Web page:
Then came Ninagawa's 'cherry-blossom' Macbeth and the veil fell away. Text and scenic language were Japanese but the emotions were directly accessible. The production was obviously, piercingly beautiful, and it became a legend overnight. It was followed by other shows at yearly intervals until 1991; they revealed other sides of Ninagawa, not all as entrancing as his Shakespearian debut. Now his English-
language, international-cast production of Ibsen's Peer Gynt reaches the Barbican before moving on to Manchester and Tokyo. Once again he is breaking new ground.
With his first three shows, Ninagawa emerged as the most successful living exponent of theatrical cross-fertilisation. Evidently this was also how he impressed his compatriots. For instance, when he engaged the Greek actress Aspassia Papathanassiou to play Jocasta in Oedipus Rex (a bilingual production not seen in the West), a leading Tokyo actor approached her afterwards to ask where she had acquired her mastery of Kabuki. With Macbeth and then with Medea and The Tempest, British spectators saw a familiar masterpiece refracted through an unrelated aesthetic. The plays shed their local associations and entered a zone of universal myth.
Pulling this off requires an artistic intelligence on the heroic scale. It succeeded in Ninagawa's case thanks to his manifestly passionate response to the material, and his ability to forge a Euro-Japanese scenic vocabulary. On his stage, samurai armour, glottal vibrato delivery and Buddhist ceremony mingled with the music of Handel, Faure and Samuel Barber, and the sobbing cadences of Japanese pop songs. The sleepwalking Lady Macbeth was at once a present-tense dramatic character and a Noh- theatre ghost. In other hands, such effects could have cancelled each other out. In Ninagawa's they reinforced one another.
His is also a theatre of tremendous gestures. No one who saw his version of Medea in the Adam courtyard of Edinburgh University in 1986 will forget the death exit of Mikijiro Hira racing up the granite steps, a sword glittering above his head, and vanishing through the black doorway as the chorus flew after him with cries of lamentation. Or his final appearance, enthroned in the dragon chariot high over the balustraded roof, making his departure into the night sky.
If this suggests a man spicing up old plays to excite the jaded public appetite, it is because I haven't mentioned what lies behind the exotic effects. Western drama delivers a present-tense narrative. Noh drama recalls events that are long past. In Ninagawa's productions the two traditions come together so that you see the story in double focus. The past runs in tandem with the present; actuality with dream.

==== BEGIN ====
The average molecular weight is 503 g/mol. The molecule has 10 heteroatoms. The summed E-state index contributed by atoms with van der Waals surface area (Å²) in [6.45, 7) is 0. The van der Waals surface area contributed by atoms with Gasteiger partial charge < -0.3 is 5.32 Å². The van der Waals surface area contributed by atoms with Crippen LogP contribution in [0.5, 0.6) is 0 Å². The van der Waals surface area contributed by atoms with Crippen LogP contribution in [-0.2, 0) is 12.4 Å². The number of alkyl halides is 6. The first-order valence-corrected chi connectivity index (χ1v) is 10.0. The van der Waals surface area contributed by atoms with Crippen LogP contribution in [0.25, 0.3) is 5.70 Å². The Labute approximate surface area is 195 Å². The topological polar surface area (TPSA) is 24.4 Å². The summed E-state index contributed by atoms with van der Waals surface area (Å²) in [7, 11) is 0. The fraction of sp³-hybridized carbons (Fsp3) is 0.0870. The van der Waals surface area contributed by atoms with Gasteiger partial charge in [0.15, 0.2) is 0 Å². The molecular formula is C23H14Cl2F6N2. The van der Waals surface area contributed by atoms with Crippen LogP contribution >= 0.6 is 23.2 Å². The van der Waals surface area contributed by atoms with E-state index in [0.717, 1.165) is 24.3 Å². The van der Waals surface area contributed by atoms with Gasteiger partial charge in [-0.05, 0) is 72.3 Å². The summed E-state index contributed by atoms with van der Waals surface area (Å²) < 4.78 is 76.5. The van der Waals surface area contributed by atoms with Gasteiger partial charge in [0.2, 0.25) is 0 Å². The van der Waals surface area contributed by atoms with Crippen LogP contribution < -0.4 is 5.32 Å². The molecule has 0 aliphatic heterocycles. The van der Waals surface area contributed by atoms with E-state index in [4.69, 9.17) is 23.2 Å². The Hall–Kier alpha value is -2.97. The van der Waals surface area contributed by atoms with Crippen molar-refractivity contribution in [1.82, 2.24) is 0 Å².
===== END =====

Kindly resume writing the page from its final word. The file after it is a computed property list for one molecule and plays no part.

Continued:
You watched Macbeth through a semi- transparent latticed wall which had the effect of emotionally distancing the action. Horrendous violence took place in a lyrically delicate setting. You saw a man wading into blood, becoming a monster; while at the same time you were permitted to share his dream of heavenly felicity, in which the victims are no more than phantoms. As in Monteverdi's Poppea, a hero murders his way into paradise. And when he fell under a trunk-cleaving blow from Macduff it was to the accompaniment of Barber's Adagio for Strings. The prevailing atmosphere was not one of tragedy but of elegiac sadness.
Similarly, in The Tempest (1988), Prospero inhabits a waking dream. As director of a desert-island Noh stage he recruits the other characters into his private theatricals assisted by a stage-managerial Ariel. When disengaged, he takes a seat by the musicians, following the events in a prompt copy as though his own future were already down on paper. Then comes his little magic show for the lovers, and the key to Ninagawa's own production. Beginning with a sequence of common chords in steadily mounting crescendo, the masque turns into a choral ballet developing into an intense, yearning image of perfect human harmony. At its height Prospero recalls the plot against his life - the only event outside his theatrical control - and cancels the ideal vision to deal with earthly reality.
At that high point, Ninagawa parted company with European classics in favour of Japanese work, beginning with Chikamutsu's Suicide for Love (1989). This was a real eye-opener: partly for its variant treatments of suicide from slapstick to pathetic realism; and partly for its wide-angle view of Japanese society, with courtesans and government officials swept into wild lantern-lit parties and police raids, all held together by the power of money. Unlike Ninagawa's earlier productions, though, it was untouched by theatrical poetry. And subsequently, in Yukio Mishima's Sotoba Komachi (1990) and Kunio Shimizu's Tango at the End of Winter (1991; his first English-language show), the paradoxes of time and other themes of his earlier productions returned minus the stage magic. Like any other director, it seemed that Ninagawa was only as good as his text. If the text was as clammily sentimental as Mishima's or as tricksy as Shimizu's, he had no power to transcend it.
Tango came about as one of the world- orbiting projects of Thelma Holt's management. Miss Holt dislikes theatre festivals. She believes in a continuous freemasonry between artists of different countries, periodically moving into each other's theatres. These are good ideas; and I wish I had felt more enthusiasm for her first Ninagawa collaboration. Peer Gynt is her second. This time he is certainly on to a masterpiece, a poet, and a hero whose life is a dream.
'Peer Gynt': Barbican, EC2 (071-638 8891), nine perfs from Thurs; Palace Theatre, Manchester (061-236 9922), 17-19 Mar.
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